Instead, what’s going on here is that the Fed is treating the SMCCF as if it is a “business” in itself. It is then treating the corporate bonds and ETFs purchased by that vehicle as if those unsecured bonds are the “collateral.”

Yes, that’s right. Uncollateralized junk bonds are being treated as their own collateral.

Of course, that’s also why Section 13(2) of the Federal Reserve Act was written to prevent this sort of thing, prohibiting discounting of corporate securities “covering merely investments, or issued or drawn for the purpose of carrying or trading stocks, bonds, or other investment securities, except bonds and notes of the government of the United States.”

The whole operation is a hand-waving attempt to the purchase of assets that are wholly rejected by the provisions of 13(3), and may ultimately be impossible to close without a loss to the Fed, which is a loss to the public, which is fiscal policy, which belongs to Congress, not the Fed.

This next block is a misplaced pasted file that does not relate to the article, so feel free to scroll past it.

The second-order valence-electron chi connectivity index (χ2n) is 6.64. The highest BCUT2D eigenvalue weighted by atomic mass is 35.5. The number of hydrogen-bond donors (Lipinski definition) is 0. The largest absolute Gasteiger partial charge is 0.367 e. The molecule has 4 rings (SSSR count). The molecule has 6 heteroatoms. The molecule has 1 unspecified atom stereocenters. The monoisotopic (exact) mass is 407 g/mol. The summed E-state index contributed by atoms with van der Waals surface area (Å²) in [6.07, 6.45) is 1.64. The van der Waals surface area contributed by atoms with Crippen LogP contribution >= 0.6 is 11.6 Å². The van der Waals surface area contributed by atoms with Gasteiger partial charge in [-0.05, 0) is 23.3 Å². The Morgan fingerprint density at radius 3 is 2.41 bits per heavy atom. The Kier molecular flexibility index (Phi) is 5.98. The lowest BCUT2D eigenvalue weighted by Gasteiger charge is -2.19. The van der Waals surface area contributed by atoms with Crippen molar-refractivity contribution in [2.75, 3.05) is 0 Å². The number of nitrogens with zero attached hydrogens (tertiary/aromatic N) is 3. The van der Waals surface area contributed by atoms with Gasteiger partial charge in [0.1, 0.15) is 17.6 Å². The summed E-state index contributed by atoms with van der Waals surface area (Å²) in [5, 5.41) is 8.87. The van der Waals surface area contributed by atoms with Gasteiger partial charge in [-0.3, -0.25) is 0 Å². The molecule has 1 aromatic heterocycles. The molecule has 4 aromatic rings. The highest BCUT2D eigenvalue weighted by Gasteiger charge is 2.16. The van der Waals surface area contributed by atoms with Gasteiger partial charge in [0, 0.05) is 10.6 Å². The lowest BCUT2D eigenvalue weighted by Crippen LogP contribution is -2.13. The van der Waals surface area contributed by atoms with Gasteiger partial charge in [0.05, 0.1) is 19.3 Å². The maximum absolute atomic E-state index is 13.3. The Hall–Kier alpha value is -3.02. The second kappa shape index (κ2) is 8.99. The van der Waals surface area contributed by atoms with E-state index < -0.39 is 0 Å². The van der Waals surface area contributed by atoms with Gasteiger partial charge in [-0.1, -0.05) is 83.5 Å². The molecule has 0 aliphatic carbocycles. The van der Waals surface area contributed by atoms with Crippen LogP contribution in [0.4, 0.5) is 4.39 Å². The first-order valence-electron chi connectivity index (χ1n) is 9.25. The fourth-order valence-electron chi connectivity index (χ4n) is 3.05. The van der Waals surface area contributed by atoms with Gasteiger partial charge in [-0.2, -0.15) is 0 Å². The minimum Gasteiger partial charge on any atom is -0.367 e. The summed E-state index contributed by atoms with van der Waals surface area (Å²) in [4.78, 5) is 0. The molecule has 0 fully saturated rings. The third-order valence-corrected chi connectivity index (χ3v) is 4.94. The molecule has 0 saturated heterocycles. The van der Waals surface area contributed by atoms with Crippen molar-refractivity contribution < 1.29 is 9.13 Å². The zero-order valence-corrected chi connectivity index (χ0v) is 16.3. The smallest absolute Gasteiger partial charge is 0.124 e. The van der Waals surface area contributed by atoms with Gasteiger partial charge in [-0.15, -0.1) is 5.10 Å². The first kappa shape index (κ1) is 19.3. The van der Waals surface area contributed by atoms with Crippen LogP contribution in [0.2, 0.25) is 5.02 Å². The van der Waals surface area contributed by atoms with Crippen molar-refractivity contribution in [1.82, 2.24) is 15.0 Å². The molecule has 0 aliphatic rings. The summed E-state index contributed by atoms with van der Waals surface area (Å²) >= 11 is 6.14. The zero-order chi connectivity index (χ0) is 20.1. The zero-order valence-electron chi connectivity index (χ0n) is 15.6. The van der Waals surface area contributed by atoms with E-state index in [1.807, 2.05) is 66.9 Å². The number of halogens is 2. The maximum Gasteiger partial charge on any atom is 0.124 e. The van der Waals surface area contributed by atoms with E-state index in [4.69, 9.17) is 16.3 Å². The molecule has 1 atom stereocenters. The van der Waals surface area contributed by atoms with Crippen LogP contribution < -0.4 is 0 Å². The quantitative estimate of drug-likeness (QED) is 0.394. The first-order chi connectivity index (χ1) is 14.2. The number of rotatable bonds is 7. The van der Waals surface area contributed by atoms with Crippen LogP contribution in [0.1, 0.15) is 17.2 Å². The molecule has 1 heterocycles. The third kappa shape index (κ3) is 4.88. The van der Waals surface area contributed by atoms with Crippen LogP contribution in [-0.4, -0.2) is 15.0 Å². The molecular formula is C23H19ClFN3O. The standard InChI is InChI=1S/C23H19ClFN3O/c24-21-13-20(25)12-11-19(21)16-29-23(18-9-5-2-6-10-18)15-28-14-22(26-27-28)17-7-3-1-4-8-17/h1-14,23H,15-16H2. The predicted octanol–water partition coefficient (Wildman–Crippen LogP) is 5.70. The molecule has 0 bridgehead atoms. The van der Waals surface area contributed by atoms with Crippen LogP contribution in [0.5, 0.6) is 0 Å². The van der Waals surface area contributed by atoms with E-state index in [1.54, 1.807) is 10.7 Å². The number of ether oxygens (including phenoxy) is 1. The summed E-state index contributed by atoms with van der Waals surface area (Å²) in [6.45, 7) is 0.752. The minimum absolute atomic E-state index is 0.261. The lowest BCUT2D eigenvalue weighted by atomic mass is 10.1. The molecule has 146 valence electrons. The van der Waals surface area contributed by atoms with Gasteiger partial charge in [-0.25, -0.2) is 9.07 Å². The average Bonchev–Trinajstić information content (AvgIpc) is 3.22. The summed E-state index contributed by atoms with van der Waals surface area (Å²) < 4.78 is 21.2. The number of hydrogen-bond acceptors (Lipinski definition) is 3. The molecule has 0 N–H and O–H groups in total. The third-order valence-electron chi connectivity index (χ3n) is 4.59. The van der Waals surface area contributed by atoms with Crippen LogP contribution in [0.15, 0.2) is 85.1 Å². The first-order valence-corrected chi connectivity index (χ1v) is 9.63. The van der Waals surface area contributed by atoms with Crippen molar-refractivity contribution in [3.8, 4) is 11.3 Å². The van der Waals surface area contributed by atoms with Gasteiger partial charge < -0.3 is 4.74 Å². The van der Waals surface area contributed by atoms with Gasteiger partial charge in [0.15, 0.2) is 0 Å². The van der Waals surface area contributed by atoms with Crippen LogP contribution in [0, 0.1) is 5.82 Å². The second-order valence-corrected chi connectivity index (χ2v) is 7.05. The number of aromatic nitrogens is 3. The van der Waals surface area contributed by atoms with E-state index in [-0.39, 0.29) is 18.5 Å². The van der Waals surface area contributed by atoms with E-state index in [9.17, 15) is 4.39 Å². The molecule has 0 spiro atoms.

Again, it’s fine for the Federal Reserve to use the $75 billion of Treasury funding as “collateral“ that confers a federal guarantee on $75 billion of corporate loans and security purchases. Those funds are part of the amount that Congress, in its singular constitutional role, has allocated for public support for corporate lending.

In contrast, additional purchases to “leverage” that funding are neither secured by non-financial collateral, nor have security sufficient to protect taxpayers from losses. They are illegal, both under Section 13(3) of the Federal Reserve Act, and under Section 4003(c)(3)(B) of the CARES act, which “for the avoidance of doubt” specifically invokes 13(3) “requirements relating to loan collateralization, taxpayer protection, and borrower solvency.”

The newly created SMCCF is either a Ponzi scheme at public expense (if the Fed plans to allow potential portfolio losses to exceed 10%) or a 1987-style portfolio insurance scheme (if the Fed plans to liquidate securities into a falling market in order to cap its losses at 10%).